Celebrating the Beetles

2 December 2018 Lorin Clarke

Celebrating the Beetles

Public Service Announcement

Ho ho ho hooookay that’s enough now. We get it. It’s Christmas. Maybe you’re Christian. Maybe you’re not. Maybe you do Christmas. Maybe you don’t. Either way: there’s no avoiding it, and sometimes it can be, let’s face it, full on. Compulsory cheer in the face of considerable evidence to the contrary. Capitalism disguised as goodwill. Forced office Kris Kringles. Newsreaders in jovial ties listing untold horrors on the evening news. Not to mention the dead Christmas trees discarded on the side of the road for months to come…

But, lo! What is this?
Everything is going to be okay.
Seriously. Everything. Is going to be. Okay.

Do you know how the sea celebrates Christmas? So great. Go and have a look. The tide goes in, right? And then it goes out again! The waves – they crash against the sand! When you walk on a Christmas beach, the sea flattens the sand after you leave and it looks like you weren’t even there. If you want to go somewhere where Christmas isn’t, go to the seaside and breathe the mist off the top of it into your chest. Look at the sky while your feet sink into the sand. What Christmas?
Cherries are nice. Have some cherries.

Remember, even if Christmas is hard or stressful or sad or confusing, you can have a mince pie and a cup of tea at any time of night or day because you are a human adult! Congrats! Feelings of all sorts are better endured with a mince pie and a cup of hot tea, as all the best scientists will tell you.
Church bells sound lovely.

Jars of marmalade with red and white cotton stretched over the top with a rubber band made by women who grew the fruit in their gardens: one of life’s quiet triumphs. That we live in a world where cotton-covered homemade marmalade exists is a fact that we should celebrate whenever possible. Getting an unexpected message from someone is a lovely thing. Send a message. Change someone’s face for a moment.

There’s something about any event marking the passage of time that can be both lonely and a teensy bit exciting. How did so much happen since this time last year? And yet how does that feel like only yesterday? Who are the people you’re going to have met by this time next year? What are the adventures you’re yet to have? Here’s an idea though: why not stand, hanging off the edge of the earth, just you, a miraculous collection of living cells moving through the universe, having whatever experience this might end up being right now

What a ludicrous and amazing thing. Existing. What even is that?
Hey, so cheese is nice.
Showers are lovely.
Clean sheets are so good they’re almost their own category. Part religious experience, part metaphor for renewal, part sensual journey into another realm. Vote 1 clean sheets. Anybody not on that team is a monster.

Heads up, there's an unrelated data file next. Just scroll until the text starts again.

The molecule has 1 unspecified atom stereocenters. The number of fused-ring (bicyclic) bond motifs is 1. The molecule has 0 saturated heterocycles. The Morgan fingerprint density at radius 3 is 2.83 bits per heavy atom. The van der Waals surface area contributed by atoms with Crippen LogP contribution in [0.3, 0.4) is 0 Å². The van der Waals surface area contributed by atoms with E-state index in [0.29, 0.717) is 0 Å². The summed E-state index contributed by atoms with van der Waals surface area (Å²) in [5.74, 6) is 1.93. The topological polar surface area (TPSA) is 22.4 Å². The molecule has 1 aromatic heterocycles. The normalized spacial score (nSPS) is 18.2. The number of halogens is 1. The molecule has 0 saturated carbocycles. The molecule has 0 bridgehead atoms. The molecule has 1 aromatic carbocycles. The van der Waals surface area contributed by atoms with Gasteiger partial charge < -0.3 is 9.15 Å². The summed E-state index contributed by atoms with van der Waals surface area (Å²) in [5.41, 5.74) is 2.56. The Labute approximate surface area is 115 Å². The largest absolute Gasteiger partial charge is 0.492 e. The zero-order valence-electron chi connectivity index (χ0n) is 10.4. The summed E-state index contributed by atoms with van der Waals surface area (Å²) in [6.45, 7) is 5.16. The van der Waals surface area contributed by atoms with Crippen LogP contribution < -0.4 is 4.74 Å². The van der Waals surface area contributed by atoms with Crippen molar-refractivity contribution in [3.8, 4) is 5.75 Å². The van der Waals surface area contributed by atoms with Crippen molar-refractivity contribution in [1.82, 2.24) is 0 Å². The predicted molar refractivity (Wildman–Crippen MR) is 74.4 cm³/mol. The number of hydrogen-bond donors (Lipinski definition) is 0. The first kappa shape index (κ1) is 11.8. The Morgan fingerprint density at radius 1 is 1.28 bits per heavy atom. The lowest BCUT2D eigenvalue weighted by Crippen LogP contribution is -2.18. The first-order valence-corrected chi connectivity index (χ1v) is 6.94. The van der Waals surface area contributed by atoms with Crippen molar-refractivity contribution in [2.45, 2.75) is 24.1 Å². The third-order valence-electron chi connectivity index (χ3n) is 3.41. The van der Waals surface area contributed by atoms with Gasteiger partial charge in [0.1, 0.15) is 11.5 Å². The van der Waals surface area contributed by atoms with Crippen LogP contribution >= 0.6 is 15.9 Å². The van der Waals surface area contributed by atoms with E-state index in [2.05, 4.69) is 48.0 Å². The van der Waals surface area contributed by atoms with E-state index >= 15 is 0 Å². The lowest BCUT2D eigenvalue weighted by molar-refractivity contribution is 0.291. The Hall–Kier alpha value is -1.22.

Dogs so overtaken by their own enthusiasm that their bodies can barely contain them: yes.

Sometimes, at Christmas, you can hear people in the distance having a cracking good time and sometimes that sound is even better than the sound of you have a cracking good time. Humans, from a distance, can be quite sweet sometimes. The roar of a backyard-cricket six from two streets away: dare you not to smile. 

Christmas even has its own beetle in Australia. The two things Christmas beetles are known for are having a really pretty exoskeleton that makes them look a bit like a Christmas ornament, and being super clumsy and a bit drunk-looking when they fly. Even if Christmas isn’t your favourite thing, you have to admit the Christmas beetle is really nailing the metaphor.

Feeling overwhelmed this Christmas? Here’s an idea. Walk into a room with a book in it. Any room. Any book. Read the book for 11 minutes. Apparently human attention is focused 11 minutes into a film. Interrupt someone six minutes into a film, they’ll answer your question. Interrupt them 12 minutes in, they’ll shoosh you. Lose yourself in something for 11 minutes. You can afford to lose 11 minutes. Whether you lose more is up to you.

Christmas is a lot of things to a lot of people. Glorious, reflective, fun, stressful, a tiny bit sad or downright distressing. This Christmas, have a mince pie and a cup of tea and remember: everything is going to be okay. This has been a Public Service Announcement.

Lorin Clarke (@lorinimus) is a Melbourne-based writer. Her new radio serial, The Fitzroy Diaries, is on the ABC’s Radio National. You can also find it wherever you get your podcasts, or on the ABC Listen app.

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